According to Google’s latest transparency report that was released on Thursday, the government is putting more effort toward controlling content online than ever before.
“From July to December 2012, we received 2,285 government requests to remove 24,179 pieces of content — an increase from the 1,811 requests to remove 18,070 pieces of content that we received during the first half of 2012,” Susan Infantino, Google’s legal director, said on the company’s official blog.
The requests aren’t limited to the U.S. government, however. Infantino wrote that Google has received court orders from several countries to remove blog posts that are critical of governments and officials.
Google saw a drastic increase from Brazil – from 191 requests to 697, an average of 3.5 court orders per day. Half of these requests were to remove defamatory blog posts on candidates in municipal elections. Commentary that offends candidates is forbidden by the Brazilian Electoral Code.
Requests from Russia also increased from six to 114, thanks to a new law aimed at protecting children from “harmful Internet content.” The report said 107 of the requests cited this law.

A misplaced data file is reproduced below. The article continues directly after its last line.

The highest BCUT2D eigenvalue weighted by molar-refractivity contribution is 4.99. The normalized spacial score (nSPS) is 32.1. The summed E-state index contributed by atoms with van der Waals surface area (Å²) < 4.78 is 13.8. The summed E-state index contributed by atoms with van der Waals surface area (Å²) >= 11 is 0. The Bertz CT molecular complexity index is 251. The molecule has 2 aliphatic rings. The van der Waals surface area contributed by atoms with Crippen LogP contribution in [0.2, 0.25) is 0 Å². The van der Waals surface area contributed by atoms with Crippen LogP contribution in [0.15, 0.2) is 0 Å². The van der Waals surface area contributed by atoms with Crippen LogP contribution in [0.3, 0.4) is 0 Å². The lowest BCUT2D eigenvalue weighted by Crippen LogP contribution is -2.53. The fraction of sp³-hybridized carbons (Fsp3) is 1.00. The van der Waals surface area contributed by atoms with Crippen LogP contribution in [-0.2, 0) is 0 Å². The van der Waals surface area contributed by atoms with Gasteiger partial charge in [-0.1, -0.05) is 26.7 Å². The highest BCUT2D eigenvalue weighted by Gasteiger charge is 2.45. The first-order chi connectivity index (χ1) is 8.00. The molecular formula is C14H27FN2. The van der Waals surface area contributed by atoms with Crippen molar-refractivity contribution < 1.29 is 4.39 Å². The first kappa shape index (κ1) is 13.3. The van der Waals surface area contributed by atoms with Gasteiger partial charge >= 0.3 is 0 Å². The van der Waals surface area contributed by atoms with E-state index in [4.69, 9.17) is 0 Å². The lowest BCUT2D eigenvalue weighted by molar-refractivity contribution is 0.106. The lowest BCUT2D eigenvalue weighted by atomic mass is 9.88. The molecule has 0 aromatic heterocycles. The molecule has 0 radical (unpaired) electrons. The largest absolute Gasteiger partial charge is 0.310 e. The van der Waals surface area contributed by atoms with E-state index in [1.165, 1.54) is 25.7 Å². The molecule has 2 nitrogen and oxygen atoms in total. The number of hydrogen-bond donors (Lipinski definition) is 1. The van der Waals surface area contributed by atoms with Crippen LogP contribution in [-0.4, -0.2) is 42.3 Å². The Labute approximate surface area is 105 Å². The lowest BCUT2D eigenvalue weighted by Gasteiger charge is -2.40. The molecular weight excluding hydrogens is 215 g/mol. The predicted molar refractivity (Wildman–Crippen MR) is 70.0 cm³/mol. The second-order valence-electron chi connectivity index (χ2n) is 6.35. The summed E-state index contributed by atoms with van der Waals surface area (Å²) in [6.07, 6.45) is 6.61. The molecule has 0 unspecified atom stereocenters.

Twenty different countries submitted requests to remove videos featuring the “Innocence of Muslims,” video, which was blamed earlier this year for inciting violence in the Middle East.
Google launched the transparency report three years ago in an attempt to reveal the efforts that governments take to censor information.
“The information we share on the Transparency Report is just a sliver of what happens on the Internet,” Infantino wrote. “But as we disclose more data and continue to expand it over time, we hope it helps draw attention to the laws around the world that govern the free flow of information online.”
You can find more specific data on removal requests from specific countries in the footnotes.